I was curious about the adhesive. It does sort of “get dirty” as it’s used. Was this like those sticky floor cleaners and cat fur removers which can be renewed by a quick rinse in the sink? Nope. Rinsing the Micro Stix just got it wet. And it seems that these sticks are really sticky for a while and then they get unsticky pretty fast as they pick up debris (like glue or from my skin when I messed with it). They are disposable, of course, so this is expected. And you get a lot of life out of one stick, certainly. Sticks that have started to lose some of their sticky power would perhaps be better for holding crystals maybe?
Another thing, the sticks themselves have a bendable neck, allowing you to hold things at an angle so you can easily place something into a tight area with poor access.
These sticks won’t work so well if the item you’re picking up is greasy. Some of my stone beads must be waxed or oily because the adhesive would not stick to them at all.
These Micro Stix would be an absolute boon to anyone working with model railroading, war game models, fantasy sculpting. They worked exactly as promised. They didn’t work well for my crystals, and that’s good to know, but it’s not due to a failure of the product.
How Much Will they Hold?
The quick release sticks, when first out of the package, could hold a large bead with ease. The strong hold Micro Stix were actually mighty impressive. I could easily pick up and carry my X-acto knife or my glasses. My first thought when I tried this was that Micro Stix would be really great for picking up things that have fallen into places you can’t reach. And I will certainly keep them in mind for that.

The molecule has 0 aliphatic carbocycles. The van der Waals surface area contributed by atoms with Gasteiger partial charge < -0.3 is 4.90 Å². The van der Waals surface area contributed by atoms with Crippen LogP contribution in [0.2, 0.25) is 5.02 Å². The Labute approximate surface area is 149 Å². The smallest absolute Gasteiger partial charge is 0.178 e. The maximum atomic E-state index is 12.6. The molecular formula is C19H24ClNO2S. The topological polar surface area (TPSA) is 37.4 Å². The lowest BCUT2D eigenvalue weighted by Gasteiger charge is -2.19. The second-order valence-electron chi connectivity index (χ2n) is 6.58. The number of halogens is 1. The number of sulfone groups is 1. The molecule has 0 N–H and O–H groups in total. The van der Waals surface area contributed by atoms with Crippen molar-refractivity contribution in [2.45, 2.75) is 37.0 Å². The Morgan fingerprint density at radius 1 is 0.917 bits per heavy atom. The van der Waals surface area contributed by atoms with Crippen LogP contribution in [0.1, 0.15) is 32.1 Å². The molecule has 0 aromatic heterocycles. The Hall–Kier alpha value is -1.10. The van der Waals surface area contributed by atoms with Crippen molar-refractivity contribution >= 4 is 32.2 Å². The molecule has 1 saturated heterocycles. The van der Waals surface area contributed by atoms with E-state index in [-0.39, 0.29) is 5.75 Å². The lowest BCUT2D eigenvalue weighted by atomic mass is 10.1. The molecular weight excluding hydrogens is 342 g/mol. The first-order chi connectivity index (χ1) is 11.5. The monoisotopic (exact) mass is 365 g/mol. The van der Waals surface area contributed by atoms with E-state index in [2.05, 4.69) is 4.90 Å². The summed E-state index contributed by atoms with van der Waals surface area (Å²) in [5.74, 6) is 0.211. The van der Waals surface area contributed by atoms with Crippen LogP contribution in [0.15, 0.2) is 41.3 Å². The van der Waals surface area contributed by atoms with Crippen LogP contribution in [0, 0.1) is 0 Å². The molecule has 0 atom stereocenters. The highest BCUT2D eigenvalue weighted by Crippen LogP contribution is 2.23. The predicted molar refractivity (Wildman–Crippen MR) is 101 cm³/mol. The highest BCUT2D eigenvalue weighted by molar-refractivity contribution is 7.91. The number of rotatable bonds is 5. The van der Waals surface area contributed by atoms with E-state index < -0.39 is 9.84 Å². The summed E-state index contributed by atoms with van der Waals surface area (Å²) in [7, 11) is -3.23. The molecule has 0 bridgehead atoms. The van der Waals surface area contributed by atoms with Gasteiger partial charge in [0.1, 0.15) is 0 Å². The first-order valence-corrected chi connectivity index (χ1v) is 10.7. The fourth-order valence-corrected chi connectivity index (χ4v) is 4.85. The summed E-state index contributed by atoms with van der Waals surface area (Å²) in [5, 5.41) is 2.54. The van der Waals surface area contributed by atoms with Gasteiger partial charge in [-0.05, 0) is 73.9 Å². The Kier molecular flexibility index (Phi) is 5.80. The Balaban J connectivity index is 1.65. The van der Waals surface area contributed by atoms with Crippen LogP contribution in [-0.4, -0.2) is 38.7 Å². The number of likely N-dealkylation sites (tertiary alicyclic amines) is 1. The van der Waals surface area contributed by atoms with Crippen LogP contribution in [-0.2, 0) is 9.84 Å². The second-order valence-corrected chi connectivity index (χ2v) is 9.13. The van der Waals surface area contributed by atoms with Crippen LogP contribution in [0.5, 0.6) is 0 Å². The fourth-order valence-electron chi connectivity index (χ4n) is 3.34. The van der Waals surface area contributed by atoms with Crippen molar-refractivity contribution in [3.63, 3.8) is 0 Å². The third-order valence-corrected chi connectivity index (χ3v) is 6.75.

I figured out that “pressure sensitive adhesive” just means that the harder you push, the more of the adhesive is attached to the item you’re holding and therefore the stronger the attachment will be. If you very lightly touch the object, it will be held by the tiniest point, like you see in the picture of the crystal, above. But if you push hard on the stick, the adhesive mushes down and attaches to a large area as you see in the picture below.
The adhesive is quite stretchy, too. Here’s what happened when I tried to pick up a glass bottle.
In searching for more information on this product I found that there are several similar items on the market. They all seem to be variations on the idea of sticky wax on a stick. A huge advantage of this product is that the adhesive leaves absolutely no residue like wax can do. For beading or scrapbooking that would be very important. This product is also very strong.
Where to Buy
Micro Stix are readily available in bulk from dental suppliers. But for the average hobbyist, I’m not finding many sources. I did find them for sale at Tower Hobbies for $9.69 for a package of 16. There was an auction on ebay for a similar price as well. Sears also appears to be selling them, but whoa, not a good price at $17.52. A reader, Eva, has told me that these are available in Germany, too. These are a fairly new product from what I can see and we can hope they will be more readily available in the future.
Disclaimer: Even though it’s already in my Terms and Conditions, just to be clear, I received this product for free from the manufacturer for the purpose of a review. I used it, I wrote about it, and the opinions are mine. I have a lot of opinions and I can’t be bought that easily. Well…maybe if I were to start reviewing single malt scotch? Try me!